This blog explores the history of Phoenix, Arizona and a little bit of Los Angeles and San Francisco, California. This blog is not supported by advertising, it's supported by the generosity of my patrons on Patreon. Thank you!

Why you should, and shouldn't have invested in land in Phoenix


One of the most common things that I hear people is say is that they wish that they had invested in land in Phoenix.

I really have no idea how buying land works, and I have to admit that it kinda puzzles me. From what I understand, you get a loan, and then you pay it back, with interest, for years. Of course, the idea is for the land to become attractive enough that someone else will buy it, for more money, or that you will be able to sell it to a developer who wants to build something there. And I know many places that would have been a good investment, such as the land in the photo at the top of this post, which is looking northeast on Camelback Road at about 24th Street in the 1940s. Of course, you'd have to invest in the land before it started to get pretty darn expensive, which started to happen in the 1960s. And of course you'd have to put up with your friends wondering if you're crazy for buying land "way out in the middle of nowhere". But you would the last laugh, right?

The Sun Valley Parkway and Bethany Home Road. The White Tank Mountains are in the background. You are looking east.

Well, for some land in the Phoenix area, people are still waiting. I'm talking about the Sun Valley Parkway here. If you're familiar with the Sun Valley Parkway, I'm impressed. If not, don't worry about it, it's way out in the middle of nowhere, on the west side of the White Tank Mountains. And, yes, you can still invest in land there, the same way that my neighbor from the apartment complex where I lived years ago invested in the 1980s. So, let's see, as of this writing, he would have been paying for the land for over thirty years, and his chances of getting rich quick are pretty much over. He was an old guy, older than I am now, so I suppose that his children, or grandchildren, have the land now, either paying for it, or at the very least paying the property taxes on it.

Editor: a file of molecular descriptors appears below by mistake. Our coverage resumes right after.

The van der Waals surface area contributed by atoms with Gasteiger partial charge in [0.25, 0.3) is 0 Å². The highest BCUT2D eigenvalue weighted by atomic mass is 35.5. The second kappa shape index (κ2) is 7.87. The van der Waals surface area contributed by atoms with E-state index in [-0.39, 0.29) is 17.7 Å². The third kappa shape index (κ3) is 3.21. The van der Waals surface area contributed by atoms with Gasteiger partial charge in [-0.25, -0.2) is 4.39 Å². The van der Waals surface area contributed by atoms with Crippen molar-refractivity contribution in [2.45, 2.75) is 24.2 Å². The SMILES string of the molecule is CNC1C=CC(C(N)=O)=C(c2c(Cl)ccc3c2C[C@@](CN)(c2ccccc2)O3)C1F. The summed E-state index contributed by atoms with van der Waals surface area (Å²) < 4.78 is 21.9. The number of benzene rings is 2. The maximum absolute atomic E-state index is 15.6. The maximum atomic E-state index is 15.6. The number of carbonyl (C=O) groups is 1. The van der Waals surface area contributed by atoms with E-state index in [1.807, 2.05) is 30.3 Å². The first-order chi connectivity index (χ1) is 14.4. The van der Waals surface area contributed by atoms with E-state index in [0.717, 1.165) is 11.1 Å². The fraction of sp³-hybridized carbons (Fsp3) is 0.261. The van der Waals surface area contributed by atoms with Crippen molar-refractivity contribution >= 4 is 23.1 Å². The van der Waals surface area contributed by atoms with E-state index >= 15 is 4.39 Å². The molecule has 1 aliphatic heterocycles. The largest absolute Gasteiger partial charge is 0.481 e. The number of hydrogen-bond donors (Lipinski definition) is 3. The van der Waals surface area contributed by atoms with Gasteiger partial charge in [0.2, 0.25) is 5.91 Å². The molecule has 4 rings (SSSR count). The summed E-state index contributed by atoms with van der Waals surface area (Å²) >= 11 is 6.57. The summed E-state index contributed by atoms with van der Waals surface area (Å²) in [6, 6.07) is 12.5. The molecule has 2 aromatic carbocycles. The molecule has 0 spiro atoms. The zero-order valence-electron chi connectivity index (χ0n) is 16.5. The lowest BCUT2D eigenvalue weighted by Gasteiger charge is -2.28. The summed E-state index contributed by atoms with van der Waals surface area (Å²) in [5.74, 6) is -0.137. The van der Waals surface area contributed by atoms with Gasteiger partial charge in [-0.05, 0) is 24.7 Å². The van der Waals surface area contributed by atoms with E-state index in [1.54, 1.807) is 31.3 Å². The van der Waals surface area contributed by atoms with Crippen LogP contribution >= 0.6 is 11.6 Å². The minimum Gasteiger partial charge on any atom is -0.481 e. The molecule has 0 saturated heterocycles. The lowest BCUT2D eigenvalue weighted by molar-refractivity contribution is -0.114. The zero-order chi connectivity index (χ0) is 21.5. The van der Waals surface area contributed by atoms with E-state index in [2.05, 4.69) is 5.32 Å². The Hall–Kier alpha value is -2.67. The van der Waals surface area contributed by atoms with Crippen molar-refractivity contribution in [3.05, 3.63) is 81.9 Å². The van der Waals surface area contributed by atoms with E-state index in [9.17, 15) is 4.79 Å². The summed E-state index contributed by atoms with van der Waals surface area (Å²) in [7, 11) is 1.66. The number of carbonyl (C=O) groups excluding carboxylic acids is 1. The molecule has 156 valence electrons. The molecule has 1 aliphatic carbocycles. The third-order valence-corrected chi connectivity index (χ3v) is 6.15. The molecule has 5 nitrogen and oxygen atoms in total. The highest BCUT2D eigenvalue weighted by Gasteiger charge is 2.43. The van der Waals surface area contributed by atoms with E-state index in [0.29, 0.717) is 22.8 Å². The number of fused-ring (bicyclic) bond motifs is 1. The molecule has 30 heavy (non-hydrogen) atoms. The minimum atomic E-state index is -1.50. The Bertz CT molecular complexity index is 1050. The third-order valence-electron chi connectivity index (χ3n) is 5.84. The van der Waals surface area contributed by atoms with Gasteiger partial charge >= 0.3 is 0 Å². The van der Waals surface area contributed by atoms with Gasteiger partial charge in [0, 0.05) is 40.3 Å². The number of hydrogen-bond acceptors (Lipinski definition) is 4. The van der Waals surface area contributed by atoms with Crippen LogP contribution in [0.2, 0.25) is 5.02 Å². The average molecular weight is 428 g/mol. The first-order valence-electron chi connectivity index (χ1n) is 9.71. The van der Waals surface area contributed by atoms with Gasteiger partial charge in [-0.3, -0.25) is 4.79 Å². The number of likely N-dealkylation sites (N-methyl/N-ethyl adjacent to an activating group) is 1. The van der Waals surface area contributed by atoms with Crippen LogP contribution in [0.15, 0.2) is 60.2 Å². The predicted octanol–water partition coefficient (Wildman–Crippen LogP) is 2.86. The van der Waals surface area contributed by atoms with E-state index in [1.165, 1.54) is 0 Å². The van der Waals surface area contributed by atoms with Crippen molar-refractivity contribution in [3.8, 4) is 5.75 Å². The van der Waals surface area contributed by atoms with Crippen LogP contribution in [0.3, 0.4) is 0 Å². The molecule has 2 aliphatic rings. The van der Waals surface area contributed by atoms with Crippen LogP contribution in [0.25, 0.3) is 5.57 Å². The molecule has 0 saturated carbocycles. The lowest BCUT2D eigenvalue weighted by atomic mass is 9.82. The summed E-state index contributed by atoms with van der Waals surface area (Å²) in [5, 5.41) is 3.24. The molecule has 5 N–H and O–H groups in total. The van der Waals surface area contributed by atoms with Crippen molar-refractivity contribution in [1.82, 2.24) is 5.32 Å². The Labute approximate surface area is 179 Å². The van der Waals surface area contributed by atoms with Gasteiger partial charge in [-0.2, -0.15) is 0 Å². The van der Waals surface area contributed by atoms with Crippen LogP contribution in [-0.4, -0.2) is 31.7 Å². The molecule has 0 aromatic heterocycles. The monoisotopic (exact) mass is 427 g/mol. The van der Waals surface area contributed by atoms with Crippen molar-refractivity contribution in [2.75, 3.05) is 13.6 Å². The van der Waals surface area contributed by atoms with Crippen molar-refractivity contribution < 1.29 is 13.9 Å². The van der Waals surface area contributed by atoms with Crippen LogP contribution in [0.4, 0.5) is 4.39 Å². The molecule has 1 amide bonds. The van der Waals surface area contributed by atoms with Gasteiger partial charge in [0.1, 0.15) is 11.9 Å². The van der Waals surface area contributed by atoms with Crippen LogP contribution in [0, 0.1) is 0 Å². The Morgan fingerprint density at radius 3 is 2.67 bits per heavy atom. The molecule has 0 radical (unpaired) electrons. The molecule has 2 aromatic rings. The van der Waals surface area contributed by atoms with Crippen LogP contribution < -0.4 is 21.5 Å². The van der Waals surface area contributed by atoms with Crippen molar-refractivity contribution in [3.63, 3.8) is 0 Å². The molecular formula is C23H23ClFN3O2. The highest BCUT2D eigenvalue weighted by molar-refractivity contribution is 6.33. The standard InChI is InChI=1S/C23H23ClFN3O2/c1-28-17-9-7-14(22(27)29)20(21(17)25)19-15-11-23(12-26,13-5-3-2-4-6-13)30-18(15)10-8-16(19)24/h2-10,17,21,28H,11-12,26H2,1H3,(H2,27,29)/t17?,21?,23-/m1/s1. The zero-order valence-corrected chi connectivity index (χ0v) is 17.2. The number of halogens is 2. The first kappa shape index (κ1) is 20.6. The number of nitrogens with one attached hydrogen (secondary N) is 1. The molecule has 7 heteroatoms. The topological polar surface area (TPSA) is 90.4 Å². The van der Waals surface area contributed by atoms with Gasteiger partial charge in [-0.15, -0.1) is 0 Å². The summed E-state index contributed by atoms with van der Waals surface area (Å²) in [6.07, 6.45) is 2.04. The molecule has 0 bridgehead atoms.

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So, if you think you should have invested in land in Phoenix, rest assured that you still can. I see a lot of empty land around, and I'm sure that you can buy it if you want to. And maybe it will be as valuable as 24th Street and Camelback. And maybe it will be the Sun Valley Parkway.

Thank you for history adventuring with me.